Nuclear bomb survivors glide into Sydney on Japan’s Peace Boat

Japan's 11-storey Peace Boat, that advocates for nuclear disarmament, has entered Sydney Harbour.

Japan's Peace Boat has sailed into Sydney Harbour carrying survivors of the Hiroshima and Nagasaki bombings as well as descendants of Aboriginal survivors of the 1950s Maralinga nuclear testing, to advocate for nuclear disarmament.

The 11-storey vessel is visiting Sydney as part of its 'Making Waves' tour, which is exploring the devastating humanitarian consequences of the use and testing of nuclear weapons.

Survivors from the 2011 Fukushima nuclear disaster were also onboard.

"The world is closer to nuclear war today than it has been in decades," Greenpeace Australia Pacific Campaigner Alix Foster Vander Elst said in a statement.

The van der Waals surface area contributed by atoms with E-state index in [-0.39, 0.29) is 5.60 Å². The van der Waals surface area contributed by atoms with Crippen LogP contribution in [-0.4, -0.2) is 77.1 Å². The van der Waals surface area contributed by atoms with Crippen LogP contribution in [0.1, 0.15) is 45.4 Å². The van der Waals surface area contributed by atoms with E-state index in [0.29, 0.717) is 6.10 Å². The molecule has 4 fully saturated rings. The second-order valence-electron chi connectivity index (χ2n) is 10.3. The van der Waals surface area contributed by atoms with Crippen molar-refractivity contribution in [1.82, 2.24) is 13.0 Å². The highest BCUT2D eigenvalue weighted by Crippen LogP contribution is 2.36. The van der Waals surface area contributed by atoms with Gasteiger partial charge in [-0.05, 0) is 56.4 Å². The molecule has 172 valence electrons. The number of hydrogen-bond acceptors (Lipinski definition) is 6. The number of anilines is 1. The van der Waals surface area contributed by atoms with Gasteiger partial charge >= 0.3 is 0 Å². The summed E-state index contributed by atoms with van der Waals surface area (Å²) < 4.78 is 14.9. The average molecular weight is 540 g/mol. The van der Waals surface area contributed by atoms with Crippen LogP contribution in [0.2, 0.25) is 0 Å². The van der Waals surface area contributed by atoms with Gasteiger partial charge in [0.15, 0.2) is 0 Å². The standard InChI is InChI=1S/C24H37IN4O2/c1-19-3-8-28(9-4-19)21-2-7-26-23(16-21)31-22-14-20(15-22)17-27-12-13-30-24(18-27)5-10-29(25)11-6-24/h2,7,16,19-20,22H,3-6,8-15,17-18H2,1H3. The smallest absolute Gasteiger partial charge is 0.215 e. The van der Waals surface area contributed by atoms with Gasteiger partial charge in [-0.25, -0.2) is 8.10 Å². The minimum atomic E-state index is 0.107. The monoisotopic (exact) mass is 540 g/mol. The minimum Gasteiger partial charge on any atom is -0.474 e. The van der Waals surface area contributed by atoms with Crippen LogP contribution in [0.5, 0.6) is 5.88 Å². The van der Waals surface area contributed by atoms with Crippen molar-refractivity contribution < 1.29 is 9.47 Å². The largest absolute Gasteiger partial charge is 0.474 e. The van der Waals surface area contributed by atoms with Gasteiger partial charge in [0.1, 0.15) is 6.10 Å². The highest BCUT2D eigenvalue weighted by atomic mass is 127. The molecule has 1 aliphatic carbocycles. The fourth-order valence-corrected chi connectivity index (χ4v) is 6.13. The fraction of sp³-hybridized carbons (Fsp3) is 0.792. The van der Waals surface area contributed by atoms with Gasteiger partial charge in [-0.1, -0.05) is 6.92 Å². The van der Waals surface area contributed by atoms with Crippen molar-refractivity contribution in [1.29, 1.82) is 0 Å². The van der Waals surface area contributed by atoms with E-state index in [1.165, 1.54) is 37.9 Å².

The Peace Boat, welcomed by the Maritime Union of Australia and Uranium Free NSW, entered the harbour at 7am on Monday.

Later in the day, a rally will be held outside official government offices, urging the Australian and Japanese governments to sign the UN Treaty on the Prohibition of Nuclear Weapons.

The Japanese survivors and Indigenous survivors of the 1950s British nuclear weapons testing at Maralinga in South Australia will address the midday rally at the Australian Government offices and the Japanese Consulate-General.

Published 5 February 2018 at 11:26am, updated 5 February 2018 at 4:36pm